Is This Trump’s Moment?
Raccoons are bad. When Robin and I moved into our first home after leaving the military, we discovered a raccoon family had moved in just before us, living in the ceiling of the garage. A story attributed to Newt Gingrich about the phenomenon of Donald Trump compared him to a raccoon exterminator. The belief is, we don’t care about the person who exterminates the raccoons, we just want the problem fixed.
With Donald Trump the presumptive nominee, many are now wondering whether they should leave the Republican Party. I don’t propose there exists the perfect answer to this question. But I understand why people are asking it (because we also want the raccoon problem fixed).
For the record, I’m not a “NeverTrump” person. In the two-party system that America enjoys (or, increasingly laments), the question is binary: Democrat or Republican. As a question with two possible answers, I can understand supporting him despite his lack of conservative track record. It is simply a pragmatic response.
But I’m not an “AlwaysTrump” person, either. What amazes me is that so many people are willing to table their core beliefs to support Donald Trump. Case in point: if you are arguing with a big Trump fan and you criticize Trump on any level for any action, eventually you often become the bad guy in the course of that argument. “You don’t understand!” “You don’t get it!”
No, I think I do. As a Major League Soccer (MLS) Official and a United States Basketball League (USBL) Official, I saw many games won by one play. Often, that single moment turned the tide of the game and secured victory.
Politics is not entirely different from sports. To use a football analogy: with Donald Trump, you are voting to start a quarterback in the Super Bowl who has never thrown a pass. Why? Because you are tired of interceptions and losses. You are the guy at home who keeps yelling at his TV on Sunday afternoons: “Start a guy from the stands! He’s gotta be better than this guy!!”
Yes, in the far flung possibilities of mathematics, it is possible that the random guy in the mezzanine might actually be better than your quarterback. Trump’s argument is that since he has done all the things to put him in the owner’s box, he should therefore be on the field. Voters believed him. They could have chosen from many more Republican candidates who were, on any logical level, more qualified than Mr. Trump.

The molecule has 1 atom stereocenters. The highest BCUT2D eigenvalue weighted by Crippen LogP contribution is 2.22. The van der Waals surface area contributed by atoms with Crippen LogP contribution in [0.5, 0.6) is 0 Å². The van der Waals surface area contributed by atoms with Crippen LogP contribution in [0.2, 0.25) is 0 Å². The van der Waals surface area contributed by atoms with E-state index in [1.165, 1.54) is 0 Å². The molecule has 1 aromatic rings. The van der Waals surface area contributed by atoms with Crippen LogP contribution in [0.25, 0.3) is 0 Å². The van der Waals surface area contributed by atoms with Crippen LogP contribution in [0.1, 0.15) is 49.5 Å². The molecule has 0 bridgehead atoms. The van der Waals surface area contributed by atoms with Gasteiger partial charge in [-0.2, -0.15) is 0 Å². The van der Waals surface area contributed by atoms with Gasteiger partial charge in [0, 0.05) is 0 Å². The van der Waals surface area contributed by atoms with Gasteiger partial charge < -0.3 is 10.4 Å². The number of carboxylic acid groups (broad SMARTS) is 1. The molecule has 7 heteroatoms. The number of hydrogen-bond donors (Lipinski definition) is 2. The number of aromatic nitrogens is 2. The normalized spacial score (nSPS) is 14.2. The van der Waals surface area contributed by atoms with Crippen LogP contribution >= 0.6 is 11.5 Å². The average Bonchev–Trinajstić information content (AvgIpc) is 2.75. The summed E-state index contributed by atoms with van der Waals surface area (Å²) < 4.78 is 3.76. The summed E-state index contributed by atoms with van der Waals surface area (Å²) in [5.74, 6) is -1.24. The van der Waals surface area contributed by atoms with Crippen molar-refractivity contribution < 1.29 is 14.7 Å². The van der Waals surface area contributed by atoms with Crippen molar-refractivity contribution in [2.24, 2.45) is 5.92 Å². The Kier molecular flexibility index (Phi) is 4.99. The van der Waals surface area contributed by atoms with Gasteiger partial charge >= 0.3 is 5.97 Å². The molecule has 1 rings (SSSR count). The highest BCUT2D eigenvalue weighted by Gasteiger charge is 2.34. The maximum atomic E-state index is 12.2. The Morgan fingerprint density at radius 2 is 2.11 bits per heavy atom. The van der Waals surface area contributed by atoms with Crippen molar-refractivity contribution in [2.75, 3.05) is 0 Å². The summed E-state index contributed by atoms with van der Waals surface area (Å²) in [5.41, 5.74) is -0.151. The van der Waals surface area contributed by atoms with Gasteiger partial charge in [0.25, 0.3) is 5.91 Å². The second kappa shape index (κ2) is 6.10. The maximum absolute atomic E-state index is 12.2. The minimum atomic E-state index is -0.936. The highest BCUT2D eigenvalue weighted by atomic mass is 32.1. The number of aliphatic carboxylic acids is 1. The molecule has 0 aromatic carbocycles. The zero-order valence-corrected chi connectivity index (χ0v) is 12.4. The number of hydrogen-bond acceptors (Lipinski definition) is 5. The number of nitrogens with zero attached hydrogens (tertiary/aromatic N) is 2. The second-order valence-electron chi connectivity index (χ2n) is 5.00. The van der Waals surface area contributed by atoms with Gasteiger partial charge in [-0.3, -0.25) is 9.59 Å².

Voters only have Super Tuesdays, not Super Bowls, but many of those who voted in Republican primaries and conventions decided to start a guy from the stands.
Mr. Trump, you are now the quarterback. Many of my conservative friends want to know your first Supreme Court “play.” Release your selection of who you are going to nominate—not just a list of possible candidates—so we can determine if your first moment will turn the tide of your administration and secure victory for our country.
As for whether to leave the Republican Party, I think we need to begin by asking a broader question: What do we believe? Do our beliefs lead us to be Republicans, or does the Republican Party lead us to our beliefs?
My support about a “party” is fundamentally tied to ideas: the ideas of freedom, liberty and the rule of law. Freedom is what I personally fought for as a graduate of the Air Force Academy (class of 1988), a combat pilot (Desert Storm) and now the father of two boys in the Army — who represent the fourth consecutive generation of my family to serve in uniform for our country. Liberty is to use our Creator given talents without crushing government intervention. Rule of law is adhering to the original contract with America – the Constitution.
One last thing, which is actually the first thing. Ultimately, my principles are not dictated by Reince Preibus or Donald Trump—they are formed in my heart by my Creator. And that will never change.
Yes, I too want the raccoon problem solved. But I need to know what comes after the problem is solved. Mr. Trump, this is your moment. This is your first play in the big game. We want to support you, but we need to know your first actual Supreme Court pick.